This is the third and final blog on the subject of achieving an energy or emissions reduction mandate. It’s increasingly common for organizations to enact energy and environmental initiatives, yet there’s no clear-cut guide that energy, facility, and sustainability managers can follow to ensure success. This blog series aims to be that guide.
We explained in Blog #1 that the energy management process begins with centralizing your utility bill and energy consumption data. Establishing a comprehensive energy database enables you to establish your baseline (i.e., starting point) and sets you up for future mandate-meeting success. In Blog #2, we outlined multiple tools and methods for analyzing your data to identify energy- and emissions-reduction opportunities. This third post explains how you can objectively verify your energy savings and communicate your progress.
An Apples-to-Apples Comparison
The energy consumption baseline you’ve now developed is the measuring stick against which progress toward your energy reduction goal or mandate will be evaluated. The challenge is to make sure that you’re evaluating your performance in a fair, apples-to-apples manner.
The purpose of weather normalization is to eliminate weather as a factor in energy consumption to present a fair month-to-month comparison. The process begins with calendarized usage data, wherein energy use is divided into daily "buckets" (i.e., calendarized) and allocated to the appropriate calendar month. When a meter is not weather sensitive, the bill is simply prorated into each month based on the number of billing period days; total usage is divided by the number of days in the month.
When a meter is weather sensitive—determined by statistical analysis—a more sophisticated method is used to prorate the weather-sensitive portion of the energy consumption based on the number of degree days in the appropriate billing period in each month, and to prorate the remaining, not weather-sensitive portion based on the number of days. The images below show examples of weather-sensitive and non-weather-sensitive meters:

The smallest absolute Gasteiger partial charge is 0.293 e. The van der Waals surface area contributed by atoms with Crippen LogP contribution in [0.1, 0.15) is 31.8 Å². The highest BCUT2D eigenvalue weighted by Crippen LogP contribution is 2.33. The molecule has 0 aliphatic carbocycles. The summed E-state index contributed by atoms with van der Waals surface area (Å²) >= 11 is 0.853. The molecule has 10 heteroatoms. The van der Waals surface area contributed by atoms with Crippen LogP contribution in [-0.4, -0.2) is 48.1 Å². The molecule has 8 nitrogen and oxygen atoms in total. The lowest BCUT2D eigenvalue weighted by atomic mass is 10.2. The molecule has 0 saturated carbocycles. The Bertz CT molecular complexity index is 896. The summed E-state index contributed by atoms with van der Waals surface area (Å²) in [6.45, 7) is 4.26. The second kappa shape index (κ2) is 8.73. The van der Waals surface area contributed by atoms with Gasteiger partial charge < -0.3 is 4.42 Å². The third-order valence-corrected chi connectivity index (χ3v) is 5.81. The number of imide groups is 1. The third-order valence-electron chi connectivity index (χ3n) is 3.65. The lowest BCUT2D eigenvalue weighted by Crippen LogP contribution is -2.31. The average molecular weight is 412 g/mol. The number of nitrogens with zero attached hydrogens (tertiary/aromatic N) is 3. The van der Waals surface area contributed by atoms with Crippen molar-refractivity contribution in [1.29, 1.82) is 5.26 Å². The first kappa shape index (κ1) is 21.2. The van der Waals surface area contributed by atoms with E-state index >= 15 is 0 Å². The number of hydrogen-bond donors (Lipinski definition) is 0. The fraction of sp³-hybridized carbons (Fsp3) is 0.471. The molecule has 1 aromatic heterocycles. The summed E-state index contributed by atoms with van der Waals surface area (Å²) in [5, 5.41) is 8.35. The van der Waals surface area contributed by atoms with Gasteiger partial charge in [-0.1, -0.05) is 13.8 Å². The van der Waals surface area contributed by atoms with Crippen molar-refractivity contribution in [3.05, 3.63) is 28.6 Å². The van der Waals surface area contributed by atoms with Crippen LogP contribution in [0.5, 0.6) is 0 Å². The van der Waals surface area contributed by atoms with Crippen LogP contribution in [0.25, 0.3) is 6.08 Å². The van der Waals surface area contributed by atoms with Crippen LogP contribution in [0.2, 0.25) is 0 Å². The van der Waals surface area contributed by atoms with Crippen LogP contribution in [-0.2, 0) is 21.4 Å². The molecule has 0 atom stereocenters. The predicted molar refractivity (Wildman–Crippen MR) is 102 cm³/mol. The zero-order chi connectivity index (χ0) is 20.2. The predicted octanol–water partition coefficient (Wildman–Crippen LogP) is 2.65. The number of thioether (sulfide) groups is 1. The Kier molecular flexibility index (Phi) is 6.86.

The positive line slope in the left-hand image illustrates that more energy is consumed as cooling degree days increase (reflective of increasing daily mean temperature), confirming that consumption measured by that utility meter is impacted by the weather. Therefore, in a year where temperatures are above average, the facility is likely to consume more energy, even though steps may have been taken to increase energy efficiency. Comparing monthly or annual energy use after weather has been removed more accurately reflects the impact of energy conservation efforts…
…but to get an even more accurate evaluation, additional factors should be accounted for, and that’s where the concept of Measurement & Verification comes in.
Measurement & Verification (M&V)
The measurement and verification (M&V) process compares current energy consumption with consumption in an adjusted baseline year to calculate the amount of energy you avoided using due to conservation efforts. Certified M&V processes automatically account for major variables, such as weather (degree days), billing period length, floor area changes, and commodity price, in addition to allowing for special adjustments related to changes in occupancy, schedule, and equipment retrofits.
While comprehensive M&V calculations are relatively detailed and complex, the process can be summarized in three primary steps:
Step #1—Establish a baseline year. Typically, this period is the twelve months immediately prior to the implementation of the energy management initiative. The baseline year is typically announced in energy reduction mandates. For example, the Commonwealth of PA’s mandate established 2017 as the baseline year.
Step #2—Adjust the baseline to today’s conditions. When all known variables—weather, billing period length, square footage changes, etc.—have been accounted for, you will have an energy cost value for the Baseline Year Adjusted To Current Conditions, which is referred to as the BATCC in EnergyCAP.
Step #3—Compare the BATCC to the current utility bills. The BATCC value reflects the amount of energy that would have been consumed without any energy conservation measures. Compare that amount to the actual consumption shown on the current utility bill, and the difference is the amount of energy not consumed due to increased energy efficiency.
Developing an accurate M&V model on your own will be a very time-consuming process and requires a high level of expertise. It’s much more cost effective to license an off-the-shelf application, like EnergyCAP, that provides M&V functionality that meets IPMVP standards.